“Making that decision was the single biggest change in my life,” Baker says. “I realised I couldn’t be angry anymore, because it wasn’t going to get me anywhere. I had to change my mindset. So, I stopped thinking about what I didn’t have and I thought about what I did have in my life that I was grateful for. I still had my health. I still had my family.”
Baker stopped railing against the legal system and dwelling on the injustice of his fate. He also forgave LM, the friend whose actions had inadvertently put him in jail. “I wish nothing but the best for him,” he insists.
“People expect you to come out of jail a very bitter person. But I’m not anymore - that period of my life is gone. I had to overcome that anger and just keep moving on with my life. Because at the end of the day, if you keep looking back for too long, you’re going to get stuck there.”
IN ROCKY BALBOA, there’s a moment when Sylvester Stallone’s ageing Italian Stallion offers some hard-won advice to his son. “The world ain’t all sunshine and rainbows,” he says. “It is a very mean and nasty place and it will beat you to your knees and keep you there permanently if you let it. You, me, or nobody is gonna hit as hard as life. But it ain’t how hard you hit; it’s about how hard you can get hit and keep moving forward.”
If Balboa’s words are a testament to the power of resilience, Baker is the real-life embodiment of that message. Knocked to his knees by the ultimate sucker punch, he’s refused to stay down. Having summoned the will to pluck himself from the canvas, he’s now determined to advance.
Baker’s plan is to clock up another four fights as quickly as possible to earn a crack at the Australian belt. From there, he hopes to fulfil the ambition he’s held ever since he first laced on a pair of gloves. What he wants is a shot at the world title.
So just how far can Baker really go? Boxing, after all, is a cold-hearted business that specialises in body blows, not dreams. At the moment, Baker is having to adapt his whole style of boxing having shuttled through the weight divisions so fast. Before prison, he traded punches at 69kg – he now fights closer to 90kg. While his upper body has expanded, his slender legs still recall his original fighting weight. “That’s like going from VFL to AFL,” says his strike coach Pete Hatton, who’d love him to start fighting at a lower weight class.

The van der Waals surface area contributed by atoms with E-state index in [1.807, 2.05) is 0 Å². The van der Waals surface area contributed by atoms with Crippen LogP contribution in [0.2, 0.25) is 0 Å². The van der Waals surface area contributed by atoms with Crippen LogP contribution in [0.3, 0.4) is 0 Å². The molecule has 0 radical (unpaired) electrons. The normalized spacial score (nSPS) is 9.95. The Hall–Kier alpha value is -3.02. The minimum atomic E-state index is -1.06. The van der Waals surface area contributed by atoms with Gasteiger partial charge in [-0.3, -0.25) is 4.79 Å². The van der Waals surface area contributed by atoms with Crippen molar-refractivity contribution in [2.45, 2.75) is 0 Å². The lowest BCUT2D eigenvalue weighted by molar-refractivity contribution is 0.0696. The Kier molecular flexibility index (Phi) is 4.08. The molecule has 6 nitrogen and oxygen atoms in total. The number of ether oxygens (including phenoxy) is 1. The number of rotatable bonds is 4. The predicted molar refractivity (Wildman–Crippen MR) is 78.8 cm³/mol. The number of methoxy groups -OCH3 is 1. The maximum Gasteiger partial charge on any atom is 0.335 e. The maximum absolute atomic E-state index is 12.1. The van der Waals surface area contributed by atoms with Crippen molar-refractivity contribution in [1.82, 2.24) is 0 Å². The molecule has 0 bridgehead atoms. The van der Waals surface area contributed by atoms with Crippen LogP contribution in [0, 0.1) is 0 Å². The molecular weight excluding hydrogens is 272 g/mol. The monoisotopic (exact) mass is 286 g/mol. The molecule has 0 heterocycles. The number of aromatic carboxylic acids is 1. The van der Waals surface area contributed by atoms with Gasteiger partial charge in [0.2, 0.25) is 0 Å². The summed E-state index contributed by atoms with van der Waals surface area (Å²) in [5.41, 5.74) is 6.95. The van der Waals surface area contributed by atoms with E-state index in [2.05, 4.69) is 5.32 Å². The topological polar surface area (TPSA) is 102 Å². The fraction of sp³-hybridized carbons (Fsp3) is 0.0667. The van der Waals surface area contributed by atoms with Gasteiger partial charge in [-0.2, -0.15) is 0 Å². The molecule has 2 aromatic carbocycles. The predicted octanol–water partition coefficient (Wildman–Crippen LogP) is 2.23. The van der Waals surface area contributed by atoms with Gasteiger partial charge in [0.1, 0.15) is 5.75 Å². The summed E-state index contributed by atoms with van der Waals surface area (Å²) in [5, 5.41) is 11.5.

Probably the man best placed to evaluate Baker’s chances is James Roesler. The trainer has been responsible for schooling him in the sweet science ever since Baker first stepped into Roesler’s Hoppers Crossing boxing gym as a cocky 13-year-old.
There exists a rare intimacy between a boxer and his trainer. When Roesler first encountered Baker almost 20 years ago, he noticed the kid’s speed, but most of all was struck by his single-minded determination. “Khalid just wanted it,” says Roesler, standing in his bustling gym. “And I suppose every single boxer wants it. But he always really wanted it.”
Roesler is a man of curt understatement. As a veteran trainer who’s honed the skills of multiple champions, he’s a hard-knock realist who refuses to indulge in wild speculation. He is guarded about Baker’s potential. Yet even his gruff manner can’t quite hide the twinkle of excitement whenever he speaks of his charge. “We’ve got unfinished business, me and him,” is all Roesler will say. “But I believe in him. And Khalid believes in himself. Shit happens, doesn’t it?”
It’s unclear exactly what faecal matter Roesler is referring to here. Does he mean Baker’s squandered years in jail? Or the possibility of a fairy-tale ending? Either way, whatever happens in the bouts ahead, Baker is certainly moving forward. Prison took 13 years of his life but, Baker insists, it only made him hungrier to succeed. “It taught me how precious life is,” he says quietly. “Don’t just waste it. Cherish it. Now in the ring, I cherish every single moment.”